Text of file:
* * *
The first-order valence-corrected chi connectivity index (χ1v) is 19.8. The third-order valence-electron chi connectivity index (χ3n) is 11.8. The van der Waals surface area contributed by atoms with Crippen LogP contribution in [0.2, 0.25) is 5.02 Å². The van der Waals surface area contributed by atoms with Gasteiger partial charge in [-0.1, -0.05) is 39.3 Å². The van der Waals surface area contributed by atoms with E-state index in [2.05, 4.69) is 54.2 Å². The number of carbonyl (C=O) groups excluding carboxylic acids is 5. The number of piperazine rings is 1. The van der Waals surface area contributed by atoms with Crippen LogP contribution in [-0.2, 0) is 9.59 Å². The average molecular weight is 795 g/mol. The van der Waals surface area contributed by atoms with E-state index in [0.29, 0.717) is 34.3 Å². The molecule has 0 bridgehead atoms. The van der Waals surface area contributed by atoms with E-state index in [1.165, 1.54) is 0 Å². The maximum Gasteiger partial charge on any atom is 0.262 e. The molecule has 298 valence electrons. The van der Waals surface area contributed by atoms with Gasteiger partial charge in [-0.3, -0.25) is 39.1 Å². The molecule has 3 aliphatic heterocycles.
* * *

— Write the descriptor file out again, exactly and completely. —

The first-order valence-corrected chi connectivity index (χ1v) is 19.8. The third-order valence-electron chi connectivity index (χ3n) is 11.8. The van der Waals surface area contributed by atoms with Crippen LogP contribution in [0.2, 0.25) is 5.02 Å². The van der Waals surface area contributed by atoms with Gasteiger partial charge in [-0.1, -0.05) is 39.3 Å². The van der Waals surface area contributed by atoms with E-state index in [2.05, 4.69) is 54.2 Å². The number of carbonyl (C=O) groups excluding carboxylic acids is 5. The number of piperazine rings is 1. The van der Waals surface area contributed by atoms with Crippen LogP contribution in [-0.2, 0) is 9.59 Å². The average molecular weight is 795 g/mol. The van der Waals surface area contributed by atoms with E-state index in [0.29, 0.717) is 34.3 Å². The molecule has 0 bridgehead atoms. The van der Waals surface area contributed by atoms with E-state index in [1.165, 1.54) is 0 Å². The maximum Gasteiger partial charge on any atom is 0.262 e. The molecule has 298 valence electrons. The van der Waals surface area contributed by atoms with Gasteiger partial charge in [-0.3, -0.25) is 39.1 Å². The molecule has 3 aliphatic heterocycles.